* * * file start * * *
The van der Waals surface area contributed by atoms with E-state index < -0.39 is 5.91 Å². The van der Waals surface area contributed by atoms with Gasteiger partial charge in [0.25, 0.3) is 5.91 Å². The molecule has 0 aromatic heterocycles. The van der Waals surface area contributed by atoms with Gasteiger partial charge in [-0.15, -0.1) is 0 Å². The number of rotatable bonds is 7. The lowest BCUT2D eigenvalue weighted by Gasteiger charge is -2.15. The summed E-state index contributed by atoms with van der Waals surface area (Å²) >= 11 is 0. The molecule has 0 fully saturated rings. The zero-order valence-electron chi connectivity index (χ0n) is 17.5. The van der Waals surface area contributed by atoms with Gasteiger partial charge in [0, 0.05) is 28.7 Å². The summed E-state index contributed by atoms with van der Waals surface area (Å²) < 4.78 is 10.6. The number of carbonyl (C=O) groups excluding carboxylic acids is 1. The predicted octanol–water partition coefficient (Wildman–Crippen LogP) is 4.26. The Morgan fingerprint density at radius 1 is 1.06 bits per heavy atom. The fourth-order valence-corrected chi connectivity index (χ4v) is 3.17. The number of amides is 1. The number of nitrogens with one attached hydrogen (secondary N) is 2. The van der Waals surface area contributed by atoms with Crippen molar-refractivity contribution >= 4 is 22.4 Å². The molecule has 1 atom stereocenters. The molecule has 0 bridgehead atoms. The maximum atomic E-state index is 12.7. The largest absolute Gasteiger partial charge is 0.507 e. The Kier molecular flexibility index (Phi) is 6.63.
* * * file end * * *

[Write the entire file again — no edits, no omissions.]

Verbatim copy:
The van der Waals surface area contributed by atoms with E-state index < -0.39 is 5.91 Å². The van der Waals surface area contributed by atoms with Gasteiger partial charge in [0.25, 0.3) is 5.91 Å². The molecule has 0 aromatic heterocycles. The van der Waals surface area contributed by atoms with Gasteiger partial charge in [-0.15, -0.1) is 0 Å². The number of rotatable bonds is 7. The lowest BCUT2D eigenvalue weighted by Gasteiger charge is -2.15. The summed E-state index contributed by atoms with van der Waals surface area (Å²) >= 11 is 0. The molecule has 0 fully saturated rings. The zero-order valence-electron chi connectivity index (χ0n) is 17.5. The van der Waals surface area contributed by atoms with Gasteiger partial charge in [0, 0.05) is 28.7 Å². The summed E-state index contributed by atoms with van der Waals surface area (Å²) < 4.78 is 10.6. The number of carbonyl (C=O) groups excluding carboxylic acids is 1. The predicted octanol–water partition coefficient (Wildman–Crippen LogP) is 4.26. The Morgan fingerprint density at radius 1 is 1.06 bits per heavy atom. The fourth-order valence-corrected chi connectivity index (χ4v) is 3.17. The number of amides is 1. The number of nitrogens with one attached hydrogen (secondary N) is 2. The van der Waals surface area contributed by atoms with Crippen molar-refractivity contribution >= 4 is 22.4 Å². The molecule has 1 atom stereocenters. The molecule has 0 bridgehead atoms. The maximum atomic E-state index is 12.7. The largest absolute Gasteiger partial charge is 0.507 e. The Kier molecular flexibility index (Phi) is 6.63.